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BBC accused of 'bias'

Published 18/01/2013

THE BBC has been accused of "bias" after a predominately loyalist audience heckled nationalists taking part in Stephen Nolan's television programme.

Mr Nolan apologised yesterday after admitting some people with tickets for The Nolan Show at the BBC's Blackstaff House in Belfast did not turn up because of fears about a large loyalist protest outside.

Throughout the programme, which was broadcast on Wednesday night, audience members interrupted Sinn Fein assembly member Gerry Kelly when he spoke and heckled other speakers who disagreed with them.

There were regular shouts of "traitor", "lundy" and "no surrender" during the debate about the flags crisis.

It is also understood some loyalist audience members cheered when footage of rioters attacking police was shown in the studio, although this appeared to be edited out of the programme, which was recorded about three hours prior to broadcast.

At times programme host Stephen Nolan struggled to control the debate as tempers flared.

As well as Mr Kelly, the panel included Alliance leader David Ford, SDLP assembly member Conall McDevitt and the DUP's Jeffrey Donaldson.

Around 100 loyalists held a protest outside the BBC's Blackstaff House studio as The Nolan Show was being recorded inside.

Speaking yesterday on his morning radio programme, Mr Nolan told a caller he regretted the make-up of the audience.

"Usually in a Nolan television show there is a much better mix," he said.

"What happened last night is that the usual mix of the audience, in the same way that they're not coming into the city centre to some of these businesses and some of the pubs... the usual Nolan mix of the audience, which is basically representing the community and all different walks of life, they didn't come last night.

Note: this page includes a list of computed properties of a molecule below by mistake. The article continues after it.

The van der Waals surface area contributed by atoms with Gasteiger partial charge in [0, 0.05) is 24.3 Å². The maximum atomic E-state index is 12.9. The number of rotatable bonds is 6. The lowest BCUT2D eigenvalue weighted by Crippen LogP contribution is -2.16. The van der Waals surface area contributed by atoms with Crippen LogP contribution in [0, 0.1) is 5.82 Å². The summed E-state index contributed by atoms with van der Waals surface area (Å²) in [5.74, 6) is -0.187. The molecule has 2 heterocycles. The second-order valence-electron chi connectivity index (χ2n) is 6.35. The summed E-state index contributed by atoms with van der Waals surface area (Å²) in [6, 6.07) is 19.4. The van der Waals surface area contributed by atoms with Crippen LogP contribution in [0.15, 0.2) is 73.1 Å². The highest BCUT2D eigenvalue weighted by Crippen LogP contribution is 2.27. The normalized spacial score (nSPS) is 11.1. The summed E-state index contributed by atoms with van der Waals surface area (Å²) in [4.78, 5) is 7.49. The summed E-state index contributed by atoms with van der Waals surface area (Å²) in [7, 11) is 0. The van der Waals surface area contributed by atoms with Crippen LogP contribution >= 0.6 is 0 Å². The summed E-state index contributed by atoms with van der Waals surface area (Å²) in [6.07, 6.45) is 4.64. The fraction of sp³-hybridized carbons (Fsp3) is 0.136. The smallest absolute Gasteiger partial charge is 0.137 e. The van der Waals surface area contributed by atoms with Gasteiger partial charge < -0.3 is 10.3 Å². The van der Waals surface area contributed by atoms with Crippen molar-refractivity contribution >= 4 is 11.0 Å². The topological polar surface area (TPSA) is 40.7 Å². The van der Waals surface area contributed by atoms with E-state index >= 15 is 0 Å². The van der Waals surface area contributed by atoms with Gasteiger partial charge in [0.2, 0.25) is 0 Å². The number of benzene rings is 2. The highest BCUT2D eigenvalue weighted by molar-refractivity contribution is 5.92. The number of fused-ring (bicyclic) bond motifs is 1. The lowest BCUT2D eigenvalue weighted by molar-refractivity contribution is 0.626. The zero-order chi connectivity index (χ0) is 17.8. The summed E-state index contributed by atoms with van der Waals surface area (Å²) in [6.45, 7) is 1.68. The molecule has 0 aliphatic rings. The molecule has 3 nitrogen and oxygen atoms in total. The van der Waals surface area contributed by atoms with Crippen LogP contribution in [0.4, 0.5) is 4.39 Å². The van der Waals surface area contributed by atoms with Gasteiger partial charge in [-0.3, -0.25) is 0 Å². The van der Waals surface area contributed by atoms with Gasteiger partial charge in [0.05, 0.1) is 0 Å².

"My pretty reasonable guess is that they didn't come last night because they knew that there were protesters outside.

"We had a choice to make and the choice to make is 'look, do you still try to do the television show to the best of your ability? Do you try to do it in as fair a way as possible, knowing that your usual mix of the audience won't be there for circumstances, to be honest, beyond what I can control?' I'm sorry last night if you felt that the audience wasn't in the usual mix and I wish it had have been but I hope you understand why.

"What I then tried to do when I was chairing the debate was to keep it as balanced as I could."

Political consultant Gerry Lynch, a former Alliance Party chief executive who was in the audience, described the atmosphere as "intimidating".

"I think they [the BBC] were caught on the hop with their policy of first come, first serve for tickets,'' he said.

"There was a protest at the door of the studio and lots of people walked away when they saw that.

"Why did they have a protest outside the TV studios when there's a programme taking place inside that will give them all the coverage they want?

"It's intimidation. This was an attempt to frighten people who disagree with them."

A Sinn Fein spokesman said the programme-makers had a responsibility to "ensure that the audience is a fair reflection of society".

"Clearly there was an issue of bias and balance in the audience and we will be raising this with the BBC," he said.

"It is obviously incumbent on programme-makers to ensure that the audience is a fair reflection of society in general and this clearly wasn't the case for this show."

A spokeswoman for the BBC said tickets for the event were issued on a "first come first serve basis".

She added that no tickets were given to protesting loyalists but that a "smaller number of people than normal turned up" to take part in the show.

"We sought to include a range of perspectives through the selection of panel members and invited contributors," she said

"Last night's invited contributors included community representatives from unionist and nationalist areas in Belfast along with business people and political commentators.

"Stephen Nolan's questioning was rigorous and fair to everyone involved."

When asked how many complaints it had received about the show, the BBC said: "We do not routinely publish information about the number or specific nature of editorial complaints."

■ PANEL: From left, David Ford, Gerry Kelly, Stephen Nolan, Jeffrey Donaldson and Conall McDevitt on The Nolan Show on Wednesday night PICTURES: BBC videograbs ■ QUESTIONS: Loyalists Jamie Bryson, left, and Jim Wilson ■ CHURCH: Willie Ward, a worker at St Matthew's Church in the Short Strand which had petrol bombs thrown at it ■ VIEWS: An audience member at The Nolan Show